Preparing for the Olympics in virtual reality: Australia's swimming team trains with VR headsets

Preparing for the Olympics in virtual reality: Australia's swimming team trains with VR headsets

Will VR put Australia's swim team on track for the Olympics? Virtual training sessions aim to shave fractions of a second off swim times.


Ahead of the Olympic Games in Paris in July, the Australian swimming team is immersing itself in virtual reality to optimize its performance. For the relay events in particular, the swimmers are using VR headsets to shave fractions of a second off their transition times.

Fast changes in the range of 0.1 to 0.2 seconds can make the difference between gold and silver. To train with the VR headset, swimmers use 3D video to analyze exactly how their teammates are doing. This allows them to practice the perfect time to jump into the water.

At the Tokyo Olympics, the Australian team finished on the podium in all seven relay events, including gold in the women's 4×100 m freestyle and medley. After three gold, three silver and one bronze medal at last year's World Championships in Fukuoka, their ambitions for Paris are even higher.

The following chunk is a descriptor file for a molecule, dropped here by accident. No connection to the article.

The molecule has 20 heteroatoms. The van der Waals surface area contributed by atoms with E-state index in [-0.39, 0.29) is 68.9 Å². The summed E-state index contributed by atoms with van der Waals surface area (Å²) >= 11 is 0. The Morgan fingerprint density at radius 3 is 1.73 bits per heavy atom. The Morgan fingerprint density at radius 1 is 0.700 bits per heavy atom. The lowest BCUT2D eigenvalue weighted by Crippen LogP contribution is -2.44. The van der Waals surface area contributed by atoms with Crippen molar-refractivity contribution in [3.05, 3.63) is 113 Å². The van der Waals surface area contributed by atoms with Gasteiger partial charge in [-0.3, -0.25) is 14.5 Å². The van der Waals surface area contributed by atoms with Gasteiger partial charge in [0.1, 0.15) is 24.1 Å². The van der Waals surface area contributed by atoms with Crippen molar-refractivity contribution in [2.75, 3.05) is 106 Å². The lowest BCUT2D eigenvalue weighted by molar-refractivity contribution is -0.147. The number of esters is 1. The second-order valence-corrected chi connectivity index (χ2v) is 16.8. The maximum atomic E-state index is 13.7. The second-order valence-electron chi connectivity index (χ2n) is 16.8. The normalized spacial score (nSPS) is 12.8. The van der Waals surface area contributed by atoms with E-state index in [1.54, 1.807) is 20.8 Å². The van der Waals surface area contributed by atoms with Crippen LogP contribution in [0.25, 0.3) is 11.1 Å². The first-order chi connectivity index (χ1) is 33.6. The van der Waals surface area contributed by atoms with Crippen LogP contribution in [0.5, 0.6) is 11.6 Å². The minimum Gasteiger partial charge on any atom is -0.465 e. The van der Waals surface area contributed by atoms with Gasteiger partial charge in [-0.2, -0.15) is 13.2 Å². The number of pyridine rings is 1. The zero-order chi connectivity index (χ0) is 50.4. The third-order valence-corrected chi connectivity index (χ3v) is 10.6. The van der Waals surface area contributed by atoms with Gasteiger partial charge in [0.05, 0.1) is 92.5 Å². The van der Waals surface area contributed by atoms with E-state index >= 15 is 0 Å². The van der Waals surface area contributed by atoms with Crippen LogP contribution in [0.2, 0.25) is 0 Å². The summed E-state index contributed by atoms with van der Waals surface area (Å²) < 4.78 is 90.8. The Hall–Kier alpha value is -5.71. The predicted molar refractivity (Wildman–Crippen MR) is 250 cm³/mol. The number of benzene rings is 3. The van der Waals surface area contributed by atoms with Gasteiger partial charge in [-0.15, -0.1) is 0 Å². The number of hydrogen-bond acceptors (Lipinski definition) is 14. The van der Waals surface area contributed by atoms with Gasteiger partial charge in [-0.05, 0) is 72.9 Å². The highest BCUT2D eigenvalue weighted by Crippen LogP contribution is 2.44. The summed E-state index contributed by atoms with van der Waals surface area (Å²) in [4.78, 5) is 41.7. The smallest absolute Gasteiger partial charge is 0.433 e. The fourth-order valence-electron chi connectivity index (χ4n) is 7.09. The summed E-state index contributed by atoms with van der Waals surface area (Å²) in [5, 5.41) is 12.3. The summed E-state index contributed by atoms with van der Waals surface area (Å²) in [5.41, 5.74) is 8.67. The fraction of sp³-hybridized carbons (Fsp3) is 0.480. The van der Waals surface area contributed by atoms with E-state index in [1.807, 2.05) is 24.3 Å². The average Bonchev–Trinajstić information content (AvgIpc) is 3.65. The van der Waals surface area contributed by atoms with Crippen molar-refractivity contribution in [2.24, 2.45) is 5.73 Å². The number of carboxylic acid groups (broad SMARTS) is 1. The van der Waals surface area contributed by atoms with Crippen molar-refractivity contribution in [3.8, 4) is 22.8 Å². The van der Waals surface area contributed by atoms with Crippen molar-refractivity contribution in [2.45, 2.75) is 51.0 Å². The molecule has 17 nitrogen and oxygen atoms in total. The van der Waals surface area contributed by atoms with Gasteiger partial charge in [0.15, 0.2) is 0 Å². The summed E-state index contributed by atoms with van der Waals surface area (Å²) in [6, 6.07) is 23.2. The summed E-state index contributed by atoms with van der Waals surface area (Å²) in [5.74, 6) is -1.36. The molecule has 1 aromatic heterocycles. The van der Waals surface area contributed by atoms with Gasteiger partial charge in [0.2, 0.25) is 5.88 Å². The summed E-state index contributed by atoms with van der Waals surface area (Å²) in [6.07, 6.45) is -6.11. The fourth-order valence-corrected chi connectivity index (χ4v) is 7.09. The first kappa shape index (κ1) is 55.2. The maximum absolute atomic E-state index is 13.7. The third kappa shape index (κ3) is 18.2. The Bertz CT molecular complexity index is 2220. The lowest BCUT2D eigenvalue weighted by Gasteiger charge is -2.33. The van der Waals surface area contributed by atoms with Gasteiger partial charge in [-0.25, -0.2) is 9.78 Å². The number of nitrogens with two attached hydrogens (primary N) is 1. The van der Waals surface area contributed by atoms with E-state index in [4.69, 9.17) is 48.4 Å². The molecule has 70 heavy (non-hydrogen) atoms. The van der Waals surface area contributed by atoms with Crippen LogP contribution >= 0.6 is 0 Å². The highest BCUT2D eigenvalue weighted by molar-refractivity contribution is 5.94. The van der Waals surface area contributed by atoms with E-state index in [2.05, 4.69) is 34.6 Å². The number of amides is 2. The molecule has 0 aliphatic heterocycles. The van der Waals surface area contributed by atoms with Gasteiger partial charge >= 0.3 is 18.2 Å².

VR training on the rise in other sports

In addition to the Australian swimming team, athletes in other sports are using VR to improve their performance. French sports scientist Mickaël Campo is using VR to improve the mental toughness and team spirit of rugby players.

In Campo's VR scenario, athletes experience games at the Stade de France from first- and second-person perspectives. Studies show that players identify more with their team after training. Experienced boxer and UFC president Dana White also swears by VR sparring as a complement to the gym.


Professional boxers such as Tamaku Mucha used VR to stay fit during the coronavirus pandemic and were able to complete training fights despite isolation. According to Campo, VR allows for more realistic training than on the field and can help inexperienced athletes cope with the pressure of crowded stadiums.

Sources: The Guardian